Sunday, December 12, 2010
Gone (seasonally) are the days when one of my biggest concerns in choosing a hike is how many miles I can log. I've reached a point when I appreciate simply being outdoors in the winter to stretch my legs and gulp the fresh air because the opportunities are getting fewer and farther between.
In a brief venture before the wettest storm in two years hit, we bounced down a potholed road to a trail at Middle Fork Snoqualmie River. I hadn't expected to see the forest floor blanketed in several inches of snow - in fact, I figured it was a safe bet at only 1,000 feet elevation - but it made the surroundings that much more beautiful.
After leaping over puddles of slush and mounds of snow, we passed beneath briefly through a second-growth forest before reaching the impressive Gateway Bridge. After crossing the icy bridge (think slip-n-slide), we turned left to follow the main trail along the freezing, fast moving Snoqualmie River.
The shortness of time stopped me from visiting the riverbank but the trail followed alongside it for the first mile, providing a peaceful soundtrack to our winter walk. Recent storms meant something of an obstacle course for us: uprooted trees blocked the narrow pathway, forcing us to shimmy underneath fallen branches and climb over downed trees.
As we parted ways with the river, the granite cliffs of Stegosaurus Butte towered above. On the other side of the river's middle fork were snow-capped mountains hidden behind a curtain of mist.
The trail itself was anything but tough. It zigged and zagged a few times but included no climbs or challenges beyond hoisting myself over wet, snowy logs. If we had continued on for the entire 12 miles, we would have ended up at an array of hot springs. But since nature turns the lights out about 4 p.m. these days, we opted to head back after reaching an old logging field that was primarily used in the 1920s and 1930s.
I've vowed not to duplicate any hikes until I've done them all, but this will likely be an exception.
Sunday, December 5, 2010
The weather in Washington presents some interesting challenges for a hiker who is hoping to go year-round. Due to recent snowstorms, I struggled to find a decently long hike that was low enough in elevation to avoid needing special gear. I finally settled on a 7-mile jaunt up West Tiger Mountain in Issaquah. I had driven by it multiple times while en route to bigger, better adventures in the area and thought it was time to give it a go.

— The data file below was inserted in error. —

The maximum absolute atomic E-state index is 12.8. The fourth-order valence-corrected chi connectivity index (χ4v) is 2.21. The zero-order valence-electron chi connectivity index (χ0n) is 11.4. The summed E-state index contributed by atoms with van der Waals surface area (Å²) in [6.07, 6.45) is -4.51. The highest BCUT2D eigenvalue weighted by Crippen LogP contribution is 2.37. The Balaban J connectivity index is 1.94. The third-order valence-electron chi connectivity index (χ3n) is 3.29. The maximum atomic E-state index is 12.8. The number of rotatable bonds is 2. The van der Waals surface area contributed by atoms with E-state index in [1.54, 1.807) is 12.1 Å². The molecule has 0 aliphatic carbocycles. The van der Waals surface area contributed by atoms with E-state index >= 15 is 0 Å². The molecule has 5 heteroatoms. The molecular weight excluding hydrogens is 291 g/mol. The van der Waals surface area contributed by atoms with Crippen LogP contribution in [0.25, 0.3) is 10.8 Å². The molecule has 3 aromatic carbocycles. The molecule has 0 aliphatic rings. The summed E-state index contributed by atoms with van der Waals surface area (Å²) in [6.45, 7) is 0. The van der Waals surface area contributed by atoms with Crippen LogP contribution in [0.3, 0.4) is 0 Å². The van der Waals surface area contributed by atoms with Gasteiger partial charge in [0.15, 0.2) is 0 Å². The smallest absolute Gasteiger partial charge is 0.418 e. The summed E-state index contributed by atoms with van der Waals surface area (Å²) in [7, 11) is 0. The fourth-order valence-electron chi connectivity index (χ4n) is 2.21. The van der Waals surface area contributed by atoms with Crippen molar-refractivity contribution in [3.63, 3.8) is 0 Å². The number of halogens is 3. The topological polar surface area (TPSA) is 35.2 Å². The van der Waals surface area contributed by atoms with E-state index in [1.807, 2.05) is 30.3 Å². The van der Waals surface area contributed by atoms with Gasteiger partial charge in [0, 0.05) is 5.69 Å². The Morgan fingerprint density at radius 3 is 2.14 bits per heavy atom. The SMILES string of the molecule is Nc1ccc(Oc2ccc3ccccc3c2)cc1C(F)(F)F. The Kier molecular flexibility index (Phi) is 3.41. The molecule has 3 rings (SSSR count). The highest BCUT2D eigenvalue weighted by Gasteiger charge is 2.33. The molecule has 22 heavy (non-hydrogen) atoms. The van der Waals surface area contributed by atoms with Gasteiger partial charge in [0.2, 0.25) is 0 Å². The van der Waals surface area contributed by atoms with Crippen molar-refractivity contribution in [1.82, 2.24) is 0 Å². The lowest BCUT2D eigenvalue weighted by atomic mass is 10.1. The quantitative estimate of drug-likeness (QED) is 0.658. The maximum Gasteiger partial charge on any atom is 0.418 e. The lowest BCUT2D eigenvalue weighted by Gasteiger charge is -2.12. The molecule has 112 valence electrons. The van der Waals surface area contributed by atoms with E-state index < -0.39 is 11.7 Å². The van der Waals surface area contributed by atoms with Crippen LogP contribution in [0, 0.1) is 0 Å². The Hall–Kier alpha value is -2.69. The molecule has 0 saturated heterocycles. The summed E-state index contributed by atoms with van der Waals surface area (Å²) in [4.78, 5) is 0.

My first impression of the trail was not a positive one. While stretching out at the base, I noticed a plethora of posters covering every post and wall. Apparently the trail had been a recent crime scene featuring a creepy jogger who used a taser gun to attack a woman. Not exactly the kind of thing that allows me to relax, but the prettiness of the path beneath a large canopy of evergreens was enough for me to swallow my anxiety and focus on why I was there: Mother Nature.
The trail leading to the top of the 2,200-foot mountain was fairly steep and I had been out of my hiking boots long enough that I periodically had to slow to catch my labored breath. Since the mossy forest has become a common backdrop for me, I found no reason to stop and break so I kept pushing to the top of the summit.
When I finally arrived, I found snow. White powder covered large patches of the trail and surrounding brush. At trail’s end was a big drop-off with a huge boulder that was calling my name. I dropped my pack so I could wander and was immediately engulfed by aggressive gray jays looking for a snack. After safely tucking my banana and granola into the pockets, I turned to survey the views.
I saw fog. And trees. Lingering afternoon fog prevented me from seeing much of anything, though my trail map assured me that the views are lovely. With nothing to stare at in awe, I reluctantly turned and headed back down the mountain.
When I reached the bottom, I convinced myself that it was early enough to squeeze in two last miles so I took a self-guided tour around Tradition Lake.